As a result, the Python example code accesses the exported data files, reads the SNR data measured by the ACE plug-in, and reports it through the serial monitor. As shown in Table 1, oversampling improves noise performance3 but, at a certain point, two extra bits of resolution are needed in order to see the real benefit where AD7380 is shown as an 18-bit word instead of 16-bit.
Automate Evaluation Tasks with MATLAB
Like the Python example, the autogenerated code can be exported also for MATLAB, generating an .m file in this case. Here, macros are defined as a function, but these can also be edited to allow input parameters. The following MATLAB examples use the AD7606C-16 board instead.
Again, the benefits of AD7606C-16’s oversampling can easily be evaluated through automating ACE. Figure 9 shows a MATLAB function, edited to accept parameters like the throughput, number of samples, interface type (serial or parallel), the reference source (internal or external), oversampling ratio, number of digital lines, or the analog input range.
This particular function could be used within the main code in order to quickly launch the data capture different configurations to easily perform several AD7606C-16 comparisons like:
- Noise performance oversampling ratio
- Performance throughput
- Performance analog input range
- Internal external reference
- Serial interface parallel interface
And many more. Note that this is just the AD7606C-16 example; depending on the product under evaluation, many different performance evaluation needs may arise.
A good hand of AD7606C-16 can be found at wiki.analog.com,4 with the source code available. This shows how to code the macros and also gives examples to postprocess the data. The OversamplingSweep.m example sweeps the oversampling ratio and plots a histogram of codes for each value. As shown in Figure 10, the larger the oversampling ratio, the narrower the histogram of codes. Table 2 also shows how the peak-to-peak distribution of codes reduces with oversampling.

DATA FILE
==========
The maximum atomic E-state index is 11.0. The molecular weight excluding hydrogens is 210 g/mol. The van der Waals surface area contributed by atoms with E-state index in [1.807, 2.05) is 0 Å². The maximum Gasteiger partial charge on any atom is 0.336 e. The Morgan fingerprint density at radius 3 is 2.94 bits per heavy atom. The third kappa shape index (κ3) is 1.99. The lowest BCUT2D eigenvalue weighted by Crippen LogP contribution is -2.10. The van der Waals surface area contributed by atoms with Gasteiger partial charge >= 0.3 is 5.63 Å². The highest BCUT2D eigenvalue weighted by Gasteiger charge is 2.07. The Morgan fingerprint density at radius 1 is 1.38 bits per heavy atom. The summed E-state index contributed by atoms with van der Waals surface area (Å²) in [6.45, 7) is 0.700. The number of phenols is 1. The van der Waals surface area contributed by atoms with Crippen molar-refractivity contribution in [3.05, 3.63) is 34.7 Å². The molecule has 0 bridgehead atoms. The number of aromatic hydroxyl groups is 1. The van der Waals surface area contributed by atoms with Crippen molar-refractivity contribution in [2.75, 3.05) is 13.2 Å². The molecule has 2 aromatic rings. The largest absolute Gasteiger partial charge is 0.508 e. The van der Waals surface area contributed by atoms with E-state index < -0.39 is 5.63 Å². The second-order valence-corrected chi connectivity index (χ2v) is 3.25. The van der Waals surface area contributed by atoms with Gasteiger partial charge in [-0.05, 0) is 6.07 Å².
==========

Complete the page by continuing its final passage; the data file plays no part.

The newer ACE platform, the framework for the latest evaluation board’s software, is an advantageous tool for any hardware designer eager to speed up the ADI product’s evaluation work because of the capability of recording macros. These macros enable test automation, through industry-known programming languages such as Python or MATLAB. Automating these tasks, in turn, enables faster product evaluation and selection phase, resulting on an improvement in time to market and shortening hardware design cycles. Further support can always be found, for this and other topics, in EngineerZone™, and more remote control examples can be found at wiki.analog.com.
1 “Analysis | Control | Evaluation (ACE) Software.” Analog Devices, Inc.
2 “AD5791 ACE Remote Control.” Analog Devices, Inc., February 2020.
3 Jonathan Colao. “Fast Reacting Optical Encoder Feedback System for Miniature Motor Driven Applications.” Analog Dialogue, Vo. 54, No. 2, April 2020.
4 “AD7606B/C ACE Remote Control.” Analog Devices, Inc., February 2021.
About the Author
Lluis Beltran Gil received his B.S. degree in electronics engineering in 2009 and in industrial engineering in 2012, both from the Universitat Politècnica de València, UPV (Technical University of Valencia). After graduation, Lluis joined Analog Devices in 2013 as an applications engineer in the Precision Converter Group in Limerick. Currently, Lluis is working on the SAR ADC Applications Team within the Instrumentation BU, and he is based in Valencia, Spain, where he also received his M.Sc. degree in electronics engineering from Universitat de València, UV (University of Valencia).